The Queens College Arts Festival 2016 took place from Saturday, Oct. 22 through Monday Oct. 24. The festival was created to present the many forms of untapped talent and art at QC.
The festival had special works for each day, along with permanent works that ran throughout the event. One interactive permanent work was titled “The Ceramic Shard Collective,” in which visitors could take broken shards of ceramic material and add them onto two wall mosaics, “piecing together history, art, and archeology.”
Nancy Bruno, an MFA student, and Rosanne Ebner, a QC alum who just began teaching on campus, were behind the idea.
“We decided to make this an interactive project of ceramics that were going to be thrown away, and repurpose them to make mosaics,” Ebner said. “In archeology, shards tell a story about culture, and this piece is a reflection of that. We’re asking everyone to participate and use the shards to create an original, unique picture.”
Another ceramic piece was titled “Hunger Bowls,” by Tanapong Seangboonwattana and the World Food Programme Fundraiser. Described as a “social justice initiative,” the exhibit displayed ceramic pieces, which were for sale. All the proceeds were donated to the World Food Programme charity to support families in need of food.
Nate Viteri, a fifth year psychology and studio art ceramics major, was part of the exhibit.
“I appreciate that the school acknowledges the art department and continues to support and fund it; usually it’s the opposite that happens,” Viteri said. “The festival raises awareness of alternate forms of education. I feel lucky to be part of the event. I feel the ceramic community collects people who tend to be shy, it’s great for us to have this exposure.”
The festival was run entirely by students. The festival website declared “from production, to curtain, to budget and operations, both Kupferberg Center for the Arts and Queens College trust their students to produce an event of this magnitude.”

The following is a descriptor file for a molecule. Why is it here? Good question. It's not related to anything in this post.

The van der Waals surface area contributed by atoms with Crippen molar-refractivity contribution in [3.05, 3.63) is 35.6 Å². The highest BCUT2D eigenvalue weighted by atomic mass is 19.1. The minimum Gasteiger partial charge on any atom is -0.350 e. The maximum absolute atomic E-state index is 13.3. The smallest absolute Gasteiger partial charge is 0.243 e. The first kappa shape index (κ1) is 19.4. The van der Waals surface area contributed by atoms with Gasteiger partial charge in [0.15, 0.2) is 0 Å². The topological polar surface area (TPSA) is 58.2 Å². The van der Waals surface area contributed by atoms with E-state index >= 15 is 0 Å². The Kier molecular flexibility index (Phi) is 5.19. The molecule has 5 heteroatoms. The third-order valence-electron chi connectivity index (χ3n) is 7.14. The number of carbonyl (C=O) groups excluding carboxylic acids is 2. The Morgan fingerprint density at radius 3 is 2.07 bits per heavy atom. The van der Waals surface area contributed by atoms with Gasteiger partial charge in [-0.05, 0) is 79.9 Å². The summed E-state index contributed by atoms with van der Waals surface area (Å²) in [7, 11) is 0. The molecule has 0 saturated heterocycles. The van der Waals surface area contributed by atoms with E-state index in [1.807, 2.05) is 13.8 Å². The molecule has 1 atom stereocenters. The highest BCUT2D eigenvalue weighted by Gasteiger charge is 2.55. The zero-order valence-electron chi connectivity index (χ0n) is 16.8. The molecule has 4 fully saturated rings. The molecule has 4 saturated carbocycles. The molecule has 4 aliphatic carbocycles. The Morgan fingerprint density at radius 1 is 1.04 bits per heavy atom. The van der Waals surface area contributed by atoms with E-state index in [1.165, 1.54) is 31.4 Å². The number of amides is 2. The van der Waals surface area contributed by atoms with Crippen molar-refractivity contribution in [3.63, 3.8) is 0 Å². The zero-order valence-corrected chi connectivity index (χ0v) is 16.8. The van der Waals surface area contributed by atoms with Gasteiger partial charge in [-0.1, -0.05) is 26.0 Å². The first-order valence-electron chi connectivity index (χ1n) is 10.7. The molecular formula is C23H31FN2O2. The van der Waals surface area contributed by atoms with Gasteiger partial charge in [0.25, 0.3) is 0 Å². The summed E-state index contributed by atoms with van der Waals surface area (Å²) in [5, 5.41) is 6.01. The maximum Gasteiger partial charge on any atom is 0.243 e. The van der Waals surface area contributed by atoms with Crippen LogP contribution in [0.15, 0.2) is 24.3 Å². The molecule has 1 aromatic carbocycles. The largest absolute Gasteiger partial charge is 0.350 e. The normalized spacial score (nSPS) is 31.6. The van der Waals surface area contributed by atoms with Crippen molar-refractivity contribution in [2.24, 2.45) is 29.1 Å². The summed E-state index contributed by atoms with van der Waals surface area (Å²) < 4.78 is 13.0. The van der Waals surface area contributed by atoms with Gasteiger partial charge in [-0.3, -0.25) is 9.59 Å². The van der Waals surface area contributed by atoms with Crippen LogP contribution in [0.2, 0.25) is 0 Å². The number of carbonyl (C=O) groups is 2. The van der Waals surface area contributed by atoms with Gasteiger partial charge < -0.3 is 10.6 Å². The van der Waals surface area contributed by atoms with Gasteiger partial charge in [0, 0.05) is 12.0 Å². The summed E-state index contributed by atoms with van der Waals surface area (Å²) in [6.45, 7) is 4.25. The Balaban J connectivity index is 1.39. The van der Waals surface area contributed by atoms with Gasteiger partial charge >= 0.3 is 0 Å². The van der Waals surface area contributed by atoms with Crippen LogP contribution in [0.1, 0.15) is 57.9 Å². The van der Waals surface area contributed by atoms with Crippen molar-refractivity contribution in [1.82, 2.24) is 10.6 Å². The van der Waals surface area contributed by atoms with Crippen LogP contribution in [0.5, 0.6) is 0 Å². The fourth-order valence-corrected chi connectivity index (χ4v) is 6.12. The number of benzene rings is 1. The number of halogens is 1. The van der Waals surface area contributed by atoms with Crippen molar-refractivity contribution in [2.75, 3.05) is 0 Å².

Dolores Diaz, a student in the MA Master and Activism program at QC was a co-producer of the festival. She produced an interactive art installation, which combined the game “Operation” with “various truths about what our food is made of,” intended to teach people about the true contents of what they eat.
Audrey Edelstein, a master’s candidate in Orchestral Conducting at QC’s Aaron Copland School of Music, was another producer of the festival. She directed a stage performance, of “The Soldier’s Tale,” which featured an orchestra and cast composed primarily of QC alumni, and was choreographed by QC student Elise Walters.
“I think it’s important to acknowledge the work of others, as this show couldn’t have happened without them,” Edelstein said. “I’m very proud of the work we’ve done for the festival and I hope that Jessi, Dolores, and I have laid the groundwork for many more successful showings of untapped and unestablished talent in Queens. I hope that my project is the first of many with Walters.”
Jessi Sachs, a senior Fashion and Textiles student at QC, was another producer of the festival. Jessi curated the “Art Meets Fashion” exhibit, which highlighted the “correlations between the changes in fashion and popular art movements of a time.”
“The project was brought by the Kupferberg Center for the Arts, Dean William McClure, Julia del Palacio, and Jeff Rosenstock. They provided us with a lot of help, and it was great to see that they were trying to showcase undiscovered art on campus. I wanted to be part of the festival because we go to a commuter school, and doing this brought our community together,” Sachs said.
The festival also had special pieces each day, some of which included “Huli,” a dance piece inspired by the Polynesian Islands, “Film Avenir,” a silent experimental 1920’s film and “Holy Smokes,” a rock ‘n’ roll band.
To learn more, visit the festival’s website at https://www.qcartsfestival.com.